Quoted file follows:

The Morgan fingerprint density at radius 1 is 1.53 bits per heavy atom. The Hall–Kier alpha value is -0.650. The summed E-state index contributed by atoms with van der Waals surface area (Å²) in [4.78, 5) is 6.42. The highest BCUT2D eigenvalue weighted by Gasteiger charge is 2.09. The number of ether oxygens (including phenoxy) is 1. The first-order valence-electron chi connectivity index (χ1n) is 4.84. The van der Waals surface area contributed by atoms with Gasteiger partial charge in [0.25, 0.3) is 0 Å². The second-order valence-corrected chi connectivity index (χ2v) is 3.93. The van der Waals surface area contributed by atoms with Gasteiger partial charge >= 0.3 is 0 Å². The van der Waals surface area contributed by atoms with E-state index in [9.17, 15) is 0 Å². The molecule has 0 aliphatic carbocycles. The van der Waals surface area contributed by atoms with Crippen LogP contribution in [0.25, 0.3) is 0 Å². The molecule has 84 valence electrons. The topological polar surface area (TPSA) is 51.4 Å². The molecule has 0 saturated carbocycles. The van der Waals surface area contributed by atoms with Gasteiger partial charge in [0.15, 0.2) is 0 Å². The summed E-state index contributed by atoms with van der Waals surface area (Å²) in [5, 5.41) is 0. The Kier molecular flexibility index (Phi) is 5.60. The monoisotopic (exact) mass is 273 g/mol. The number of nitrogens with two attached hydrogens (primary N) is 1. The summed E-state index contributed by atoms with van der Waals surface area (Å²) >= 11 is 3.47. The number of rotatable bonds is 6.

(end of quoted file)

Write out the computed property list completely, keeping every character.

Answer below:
The Morgan fingerprint density at radius 1 is 1.53 bits per heavy atom. The Hall–Kier alpha value is -0.650. The summed E-state index contributed by atoms with van der Waals surface area (Å²) in [4.78, 5) is 6.42. The highest BCUT2D eigenvalue weighted by Gasteiger charge is 2.09. The number of ether oxygens (including phenoxy) is 1. The first-order valence-electron chi connectivity index (χ1n) is 4.84. The van der Waals surface area contributed by atoms with Gasteiger partial charge in [0.25, 0.3) is 0 Å². The second-order valence-corrected chi connectivity index (χ2v) is 3.93. The van der Waals surface area contributed by atoms with Gasteiger partial charge >= 0.3 is 0 Å². The van der Waals surface area contributed by atoms with E-state index in [9.17, 15) is 0 Å². The molecule has 0 aliphatic carbocycles. The van der Waals surface area contributed by atoms with Crippen LogP contribution in [0.25, 0.3) is 0 Å². The molecule has 84 valence electrons. The topological polar surface area (TPSA) is 51.4 Å². The molecule has 0 saturated carbocycles. The van der Waals surface area contributed by atoms with Gasteiger partial charge in [0.15, 0.2) is 0 Å². The summed E-state index contributed by atoms with van der Waals surface area (Å²) in [5, 5.41) is 0. The Kier molecular flexibility index (Phi) is 5.60. The monoisotopic (exact) mass is 273 g/mol. The number of nitrogens with two attached hydrogens (primary N) is 1. The summed E-state index contributed by atoms with van der Waals surface area (Å²) >= 11 is 3.47. The number of rotatable bonds is 6.